Altogether, in both animals and humans, many studies have highlighted the positive effect of an enriched environment on a variety of factors related to cerebral health, including for example the neurogenesis of the hippocampus (Richards and Frankland, 2017). Moreover, besides these external factors, some studies have emphasized the importance of internal ones (i.e., psychological variables).

Psychological Factors
Many studies have shown an influence of emotions on cognitive performance (Dolan, 2002; Carvalho and Ready, 2010; Brosch et al., 2013). For instance, in dementia, the presence of depression would influence negatively the clinical phenotype (Opdebeeck et al., 2018). It appears that the combination of high (Spitznagel et al., 2006) or low (Opdebeeck et al., 2015) depression and CR is related to symptomatic expression. Similarly, depression is recognized as a significant risk factor in early onset dementia (Barnes and Yaffe, 2011; Byers and Yaffe, 2011; Scheltens et al., 2016; Bos et al., 2017; Planton et al., 2017). Regarding AD, presenting a psychiatric or behavioral syndrome has been shown to accelerate cognitive and functional decline (Nelson and Tabet, 2015).

Overall, it seems that a link can be established between CR on the one hand and psychological factors on the other. The findings indicate that a high CR and absence of psychological disorders would allow better coping with brain pathology. We could also hypothesize that high CR could be protective against psychological harm. Moreover, it has been shown that activity would also both reduce the risk of depression (Cadden et al., 2018; Patel et al., 2018) and contribute positively to CR.

As for education, the level of activity can be divided into two modalities with intellectual activity on the one hand, and PA on the other.

Concerning intellectual activity, many authors highlight its protecting role regarding the risk of AD (Barnes and Yaffe, 2011; Scheltens et al., 2016). In adulthood, two variables are considered: occupation and leisure activities. Regarding occupation, it appears that increasing the complexity of activities would be accompanied by a faster cognitive decline when AD occurs, with higher CR being protective by delaying the clinical expression of lesions (Xu et al., 2015; Lee et al., 2019). Some results show a relationship between the amount of brain injury on the one hand and the degree of engagement in intellectual activities on the other hand (Landau et al., 2012). Similarly, leisure seems to follow the same pattern. Indeed, engagement in intellectual activities throughout life seems to have an impact on the rate of decline (in MCI or AD individuals) and on the occurrence of dementia (Xu et al., 2015).

Physical activity would also play a significant role (Barnes and Yaffe, 2011; Baumgart et al., 2015; Dubois et al., 2016; Scheltens et al., 2016) – although weak (Ludyga et al., 2020) – and is considered as one of the most important modifiable factors (Sabia et al., 2017). For a long time, and in particular studies on mice models (Intlekofer and Cotman, 2013), physical exercise has been thought of as neuroprotective for neurodegenerative pathologies (Paillard et al., 2015). PA could thus influence age-related decline (Hamer et al., 2018; Lerche et al., 2018; Loprinzi et al., 2018; Engeroff et al., 2019) – particularly on episodic memory (Hamer et al., 2018) – and would be related to a lower risk of later onset of dementia (Guure et al., 2017; Zotcheva et al., 2018). As for the underlying mechanisms, two modes of action are reported. On the biological level, some results suggest that sports practice would reduce cardiovascular risks (Nelson and Tabet, 2015; Hamer et al., 2018) and/or an increase in the production of neurotrophic factors as well as neuronal excitability (Nelson and Tabet, 2015; Loprinzi et al., 2018). Stimulating the production of new synapses, PA would indirectly have a significant effect on brain plasticity and therefore on memory (Lourenco et al., 2019).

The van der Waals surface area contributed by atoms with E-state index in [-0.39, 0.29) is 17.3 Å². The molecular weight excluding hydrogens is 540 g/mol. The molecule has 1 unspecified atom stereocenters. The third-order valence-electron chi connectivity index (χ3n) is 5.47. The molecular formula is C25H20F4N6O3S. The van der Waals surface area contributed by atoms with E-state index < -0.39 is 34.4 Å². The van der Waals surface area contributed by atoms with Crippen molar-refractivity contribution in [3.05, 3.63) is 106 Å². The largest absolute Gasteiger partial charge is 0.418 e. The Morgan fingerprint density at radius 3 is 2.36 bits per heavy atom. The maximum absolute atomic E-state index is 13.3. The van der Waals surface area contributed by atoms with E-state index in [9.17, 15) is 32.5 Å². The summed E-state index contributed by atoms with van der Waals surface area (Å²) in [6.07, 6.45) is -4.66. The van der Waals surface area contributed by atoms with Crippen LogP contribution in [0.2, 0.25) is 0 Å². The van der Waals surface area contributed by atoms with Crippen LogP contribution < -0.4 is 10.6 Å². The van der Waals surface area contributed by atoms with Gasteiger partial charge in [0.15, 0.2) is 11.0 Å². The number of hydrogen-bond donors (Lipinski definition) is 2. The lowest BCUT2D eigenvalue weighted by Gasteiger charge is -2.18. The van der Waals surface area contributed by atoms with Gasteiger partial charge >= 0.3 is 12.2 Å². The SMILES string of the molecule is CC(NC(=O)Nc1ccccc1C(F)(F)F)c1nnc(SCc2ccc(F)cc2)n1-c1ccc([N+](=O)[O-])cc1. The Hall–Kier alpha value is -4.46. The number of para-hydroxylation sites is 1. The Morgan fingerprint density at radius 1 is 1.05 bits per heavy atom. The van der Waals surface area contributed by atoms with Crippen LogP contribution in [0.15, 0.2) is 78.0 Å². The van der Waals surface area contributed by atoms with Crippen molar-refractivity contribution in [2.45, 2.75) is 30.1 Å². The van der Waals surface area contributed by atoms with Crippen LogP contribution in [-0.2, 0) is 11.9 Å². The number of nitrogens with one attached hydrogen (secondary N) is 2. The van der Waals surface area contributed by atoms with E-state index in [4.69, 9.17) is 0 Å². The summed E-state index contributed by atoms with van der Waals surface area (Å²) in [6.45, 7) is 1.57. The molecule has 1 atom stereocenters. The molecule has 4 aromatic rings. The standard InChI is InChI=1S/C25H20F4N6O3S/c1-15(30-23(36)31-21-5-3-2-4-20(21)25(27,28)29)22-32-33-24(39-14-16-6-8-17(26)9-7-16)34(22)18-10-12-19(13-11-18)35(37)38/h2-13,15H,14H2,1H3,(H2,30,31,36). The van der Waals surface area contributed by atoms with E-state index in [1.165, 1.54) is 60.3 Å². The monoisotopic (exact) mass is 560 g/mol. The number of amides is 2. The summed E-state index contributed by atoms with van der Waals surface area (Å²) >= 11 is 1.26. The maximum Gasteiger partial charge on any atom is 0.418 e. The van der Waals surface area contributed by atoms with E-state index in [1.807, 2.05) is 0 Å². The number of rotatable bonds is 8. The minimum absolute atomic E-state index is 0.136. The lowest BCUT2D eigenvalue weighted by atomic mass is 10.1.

PA has also been quantitatively correlated with the level of Aβ by increasing its clearance rate or reducing its deposition (Intlekofer and Cotman, 2013). In addition, PA would increase brain flow in the region of the hippocampal dentate gyrus with a possible improvement in neurogenesis (Paillard et al., 2015). In healthy elderly humans, some studies have shown an impact of the participants’ sports history on both cognition (Nelson and Tabet, 2015) and brain structure. PA would thereby significantly moderate age-related atrophy in several brain areas, including frontal (Nelson and Tabet, 2015) and medial temporal (especially hippocampal) regions (Intlekofer and Cotman, 2013). Studies involving various types of PA have shown a significant reduction in cognitive decline in AD, despite important methodological variability (Intlekofer and Cotman, 2013; Nelson and Tabet, 2015).

Overall, the findings tend to show that many factors could influence individuals’ abilities to cope with brain damages. Those variables are both internal and external, modifiable and not. In adulthood, the most studied variable seems to be education, which would be an efficient proxy for CR. But less is known about these factors and their effects on individual development.

Development of Cognitive Reserve
We have seen that the expression of lesions can be modulated by numerous epigenetic factors. Among the environmental conditions, education indeed plays a critical part. However, the majority of these studies focus on adult or even older populations and there are fewer studies on the development of these protective factors during childhood. Considering the work on brain plasticity and sensitive periods during childhood, it can be hypothesized that this time constitutes a decisive period in the emergence and strength of CR (Richards et al., 2013). Stimulation of CR during childhood could thus influence the nature of cognitive aging.